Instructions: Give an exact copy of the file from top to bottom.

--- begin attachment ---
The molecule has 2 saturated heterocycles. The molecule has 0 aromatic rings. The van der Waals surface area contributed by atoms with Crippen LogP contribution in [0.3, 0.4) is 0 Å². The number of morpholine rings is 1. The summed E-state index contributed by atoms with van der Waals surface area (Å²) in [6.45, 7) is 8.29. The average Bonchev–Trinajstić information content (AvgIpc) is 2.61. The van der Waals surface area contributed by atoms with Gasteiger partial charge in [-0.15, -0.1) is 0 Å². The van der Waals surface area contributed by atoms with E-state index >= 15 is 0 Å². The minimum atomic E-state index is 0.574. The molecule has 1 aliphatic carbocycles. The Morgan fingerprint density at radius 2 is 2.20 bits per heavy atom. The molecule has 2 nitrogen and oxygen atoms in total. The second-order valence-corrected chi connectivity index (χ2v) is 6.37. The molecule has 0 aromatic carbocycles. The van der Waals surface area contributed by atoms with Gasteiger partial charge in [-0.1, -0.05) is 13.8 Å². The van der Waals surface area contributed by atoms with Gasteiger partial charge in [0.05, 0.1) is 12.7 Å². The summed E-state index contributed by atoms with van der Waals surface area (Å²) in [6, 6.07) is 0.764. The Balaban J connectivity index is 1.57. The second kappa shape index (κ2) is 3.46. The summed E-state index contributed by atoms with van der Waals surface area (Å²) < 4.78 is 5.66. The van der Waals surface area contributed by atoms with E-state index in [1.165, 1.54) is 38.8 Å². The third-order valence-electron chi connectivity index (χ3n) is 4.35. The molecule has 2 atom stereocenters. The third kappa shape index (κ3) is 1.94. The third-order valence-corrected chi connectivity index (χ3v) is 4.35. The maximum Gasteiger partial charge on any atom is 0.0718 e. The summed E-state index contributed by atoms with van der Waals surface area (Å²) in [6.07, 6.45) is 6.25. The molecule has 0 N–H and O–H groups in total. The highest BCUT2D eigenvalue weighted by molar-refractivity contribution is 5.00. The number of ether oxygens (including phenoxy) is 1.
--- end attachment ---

The molecule has 2 saturated heterocycles. The molecule has 0 aromatic rings. The van der Waals surface area contributed by atoms with Crippen LogP contribution in [0.3, 0.4) is 0 Å². The number of morpholine rings is 1. The summed E-state index contributed by atoms with van der Waals surface area (Å²) in [6.45, 7) is 8.29. The average Bonchev–Trinajstić information content (AvgIpc) is 2.61. The van der Waals surface area contributed by atoms with Gasteiger partial charge in [-0.15, -0.1) is 0 Å². The van der Waals surface area contributed by atoms with E-state index >= 15 is 0 Å². The minimum atomic E-state index is 0.574. The molecule has 1 aliphatic carbocycles. The Morgan fingerprint density at radius 2 is 2.20 bits per heavy atom. The molecule has 2 nitrogen and oxygen atoms in total. The second-order valence-corrected chi connectivity index (χ2v) is 6.37. The molecule has 0 aromatic carbocycles. The van der Waals surface area contributed by atoms with Gasteiger partial charge in [-0.1, -0.05) is 13.8 Å². The van der Waals surface area contributed by atoms with Gasteiger partial charge in [0.05, 0.1) is 12.7 Å². The summed E-state index contributed by atoms with van der Waals surface area (Å²) in [6, 6.07) is 0.764. The Balaban J connectivity index is 1.57. The second kappa shape index (κ2) is 3.46. The summed E-state index contributed by atoms with van der Waals surface area (Å²) < 4.78 is 5.66. The van der Waals surface area contributed by atoms with E-state index in [1.165, 1.54) is 38.8 Å². The third-order valence-electron chi connectivity index (χ3n) is 4.35. The molecule has 2 atom stereocenters. The third kappa shape index (κ3) is 1.94. The third-order valence-corrected chi connectivity index (χ3v) is 4.35. The maximum Gasteiger partial charge on any atom is 0.0718 e. The summed E-state index contributed by atoms with van der Waals surface area (Å²) in [6.07, 6.45) is 6.25. The molecule has 0 N–H and O–H groups in total. The highest BCUT2D eigenvalue weighted by molar-refractivity contribution is 5.00. The number of ether oxygens (including phenoxy) is 1.